Chances are you know Troy Gronsdahl in one of his various incarnations. You may have seen him perform under his moniker soso, an internationally touring rap artist who has graced the stages of Saskatoon’s Mosofest, Les Transmusicale de Rennes, France, as well as multiple venues in Europe and Japan. Perhaps you’ve browsed the websites of various art organizations, this gallery included, not knowing he set up the interface, or, as in the case of PAVED Arts, designed their branding. In all likelihood you’ve visited the Mendel Art Gallery where he serves as Associate Curator and whose programming has included The Name of Things, which featured work by local artists Zachari Logan, Terry Billings and Stacia Verigin. Most pertinent to this article, however, is his internationally exhibited art practice, which spans multiple mediums and synthesizes his various other cultural contributions. If multidisciplinarity is the de facto obligation of the contemporary artist, and I think that is becoming more and more the case, then Gronsdahl has certainly lived up to it by seamlessly moving from one practice to another while maintaining an impressive level of quality and criticality in each undertaking.
His recent solo show at the Frances Morrison Library (Saskatoon) More of the Same, and now part of a group exhibition at the Dunlop Art Gallery in Regina, utilizes his self-described “museological fetish,” as a strategy to unpack two romantic proclamations found in the revolutionary manifesto titled Le Refus Global: “Make way for magic! Make way for objective mystery!” Written in 1948 by Quebecois painter Paul-Émile Borduas and signed by fellow members of the Automatistes group, the manifesto was a challenge to the traditional values of Quebec and a call to incorporate international thought into an otherwise provincial discourse. Gronsdahl’s lifting of two seemingly innocuous phrases, however, pays little heed to the manifesto’s original revolutionary fervour, and favours an absurdly earnest approach to fulfilling its more whimsical imperatives. To this end, Gronsdahl created a series of letterpress prints embossing the barely perceptible words “magic” and “mystery” onto manila sheets. He also melted the letters used in the process to produce seductively mercurial shapes that were presented under vitrines.
The show’s presentation gives it an analytic appearance that is undermined by its decidedly lyrical content. Elegantly framed, impeccably presented, the subtle works only ever present traces of the magic and mystery that is so carefully catalogued, and put on display. What is highlighted instead is the apparatus by which these traces are archived. Gronsdahl admits there is an irony to the museum’s archival role, which is to preserve and present important documents for future generations, and consequently undermining the urgency of the original artefact, which in the case of Le Refus Global is a call to resistance. He notes, citing examples from his experience as a curator, that the institution has a remarkable talent for “owning dissent.” Yet the tongue-in-cheek mode of presentation utilized by Gronsdahl in More of the Same also highlights how elusive that ownership may be. While we may own a set of objects, the ideas they were intended to embody may perpetually evade us and be exceedingly difficult to actualize.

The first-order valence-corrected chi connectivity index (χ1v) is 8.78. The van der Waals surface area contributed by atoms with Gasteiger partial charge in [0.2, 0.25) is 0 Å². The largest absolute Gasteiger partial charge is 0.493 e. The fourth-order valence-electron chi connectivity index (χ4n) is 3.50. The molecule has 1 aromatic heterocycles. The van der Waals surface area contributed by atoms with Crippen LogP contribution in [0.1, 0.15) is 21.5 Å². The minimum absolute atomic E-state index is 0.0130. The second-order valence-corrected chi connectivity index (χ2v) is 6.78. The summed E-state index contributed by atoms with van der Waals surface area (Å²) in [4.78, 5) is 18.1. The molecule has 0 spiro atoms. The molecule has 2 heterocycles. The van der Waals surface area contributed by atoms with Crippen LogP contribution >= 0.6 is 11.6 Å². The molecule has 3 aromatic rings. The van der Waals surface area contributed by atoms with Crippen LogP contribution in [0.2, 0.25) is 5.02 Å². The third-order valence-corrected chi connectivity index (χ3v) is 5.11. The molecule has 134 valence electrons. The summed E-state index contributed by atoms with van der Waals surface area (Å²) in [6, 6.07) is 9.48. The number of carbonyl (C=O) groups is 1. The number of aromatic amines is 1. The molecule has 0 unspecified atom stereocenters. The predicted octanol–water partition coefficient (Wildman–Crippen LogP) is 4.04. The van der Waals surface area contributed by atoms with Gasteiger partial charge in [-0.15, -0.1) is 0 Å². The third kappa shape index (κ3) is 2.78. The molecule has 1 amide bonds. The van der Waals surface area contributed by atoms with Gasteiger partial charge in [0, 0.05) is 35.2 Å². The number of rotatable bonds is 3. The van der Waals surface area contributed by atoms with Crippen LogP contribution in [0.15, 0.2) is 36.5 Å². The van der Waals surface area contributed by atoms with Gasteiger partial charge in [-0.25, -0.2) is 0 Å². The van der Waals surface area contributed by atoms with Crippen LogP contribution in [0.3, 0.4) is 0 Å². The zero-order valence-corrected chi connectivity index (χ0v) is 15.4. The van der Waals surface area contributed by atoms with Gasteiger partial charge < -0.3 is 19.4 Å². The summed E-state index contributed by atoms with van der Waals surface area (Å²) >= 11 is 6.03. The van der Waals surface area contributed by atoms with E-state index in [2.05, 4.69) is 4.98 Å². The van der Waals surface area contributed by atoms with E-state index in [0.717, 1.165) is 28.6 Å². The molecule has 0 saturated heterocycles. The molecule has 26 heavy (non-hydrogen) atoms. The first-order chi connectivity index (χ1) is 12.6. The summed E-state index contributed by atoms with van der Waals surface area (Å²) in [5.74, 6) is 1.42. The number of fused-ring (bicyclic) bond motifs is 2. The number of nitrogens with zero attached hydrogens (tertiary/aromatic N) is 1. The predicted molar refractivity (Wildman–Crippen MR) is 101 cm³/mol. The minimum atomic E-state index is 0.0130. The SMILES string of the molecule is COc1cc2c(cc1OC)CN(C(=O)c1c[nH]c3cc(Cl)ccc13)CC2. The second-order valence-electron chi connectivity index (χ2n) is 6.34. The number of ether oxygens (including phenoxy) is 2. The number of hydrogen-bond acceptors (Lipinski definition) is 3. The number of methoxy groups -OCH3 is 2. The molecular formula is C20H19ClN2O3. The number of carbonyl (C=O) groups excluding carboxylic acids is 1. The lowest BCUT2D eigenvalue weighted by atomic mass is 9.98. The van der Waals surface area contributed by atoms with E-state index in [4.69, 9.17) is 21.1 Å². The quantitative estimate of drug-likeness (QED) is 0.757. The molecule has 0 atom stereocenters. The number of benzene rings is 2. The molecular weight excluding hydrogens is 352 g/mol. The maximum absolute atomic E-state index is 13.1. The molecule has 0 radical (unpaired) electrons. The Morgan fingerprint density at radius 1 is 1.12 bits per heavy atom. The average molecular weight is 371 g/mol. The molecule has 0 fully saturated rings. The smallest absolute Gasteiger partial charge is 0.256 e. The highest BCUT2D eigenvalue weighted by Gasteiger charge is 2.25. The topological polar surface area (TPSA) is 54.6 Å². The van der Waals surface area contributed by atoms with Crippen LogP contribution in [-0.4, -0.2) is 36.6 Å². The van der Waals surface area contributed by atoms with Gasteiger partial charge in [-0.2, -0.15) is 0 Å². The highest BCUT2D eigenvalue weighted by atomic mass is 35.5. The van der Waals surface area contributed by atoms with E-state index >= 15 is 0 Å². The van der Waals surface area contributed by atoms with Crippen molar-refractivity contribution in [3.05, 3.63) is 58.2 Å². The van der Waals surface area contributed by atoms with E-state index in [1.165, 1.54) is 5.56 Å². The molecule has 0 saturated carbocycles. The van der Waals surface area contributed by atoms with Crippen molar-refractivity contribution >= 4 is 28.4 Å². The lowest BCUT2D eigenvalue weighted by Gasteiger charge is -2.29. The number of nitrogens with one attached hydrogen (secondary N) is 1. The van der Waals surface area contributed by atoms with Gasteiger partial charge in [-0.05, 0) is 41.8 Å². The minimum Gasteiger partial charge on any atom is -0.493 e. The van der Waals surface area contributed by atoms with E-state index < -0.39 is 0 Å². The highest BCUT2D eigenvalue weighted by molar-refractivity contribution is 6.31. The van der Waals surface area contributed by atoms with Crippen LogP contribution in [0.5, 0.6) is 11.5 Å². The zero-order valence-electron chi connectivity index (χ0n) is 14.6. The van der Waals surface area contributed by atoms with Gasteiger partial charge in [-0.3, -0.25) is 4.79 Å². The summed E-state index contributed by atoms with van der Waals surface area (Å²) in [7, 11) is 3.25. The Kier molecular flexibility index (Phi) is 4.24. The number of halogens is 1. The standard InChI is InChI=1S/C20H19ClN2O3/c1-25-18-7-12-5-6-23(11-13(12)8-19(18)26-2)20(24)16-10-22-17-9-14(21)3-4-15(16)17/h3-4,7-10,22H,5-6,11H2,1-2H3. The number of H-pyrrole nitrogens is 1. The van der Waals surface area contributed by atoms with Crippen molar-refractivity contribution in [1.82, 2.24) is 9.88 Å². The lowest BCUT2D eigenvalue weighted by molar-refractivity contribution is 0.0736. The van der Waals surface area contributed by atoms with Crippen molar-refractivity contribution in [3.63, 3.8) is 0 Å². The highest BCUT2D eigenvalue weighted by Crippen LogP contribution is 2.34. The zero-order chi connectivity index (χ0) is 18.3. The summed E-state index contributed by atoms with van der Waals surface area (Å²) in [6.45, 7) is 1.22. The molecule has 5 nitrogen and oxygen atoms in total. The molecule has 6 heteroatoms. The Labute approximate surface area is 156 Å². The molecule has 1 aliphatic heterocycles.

But ambivalence about art’s political efficacy is not what is at stake here. There seems to be a cross-disciplinary concern with the creation of context and meaning that unites Gronsdahl’s various practices. In his studio, his works in progress continue to explore the layered meaning of the word through typeface, text, erasure, and its visual representation. His current use of literary metaphors seems to hint at a convergence between his role as a lyricist and as a visual artist. Moving through the various incarnations of the word, from spoken, to written, to spatial (as in the case of the melted “magic” and “mystery”), Gronsdahl alludes to the ways in which meaning is created but simultaneously eludes us. His incursion into mystery, metaphor and ultimately the unknown, is also an incursion into the space between the signifier and signified (or lack thereof), where meaning gets lost, remade and recycled.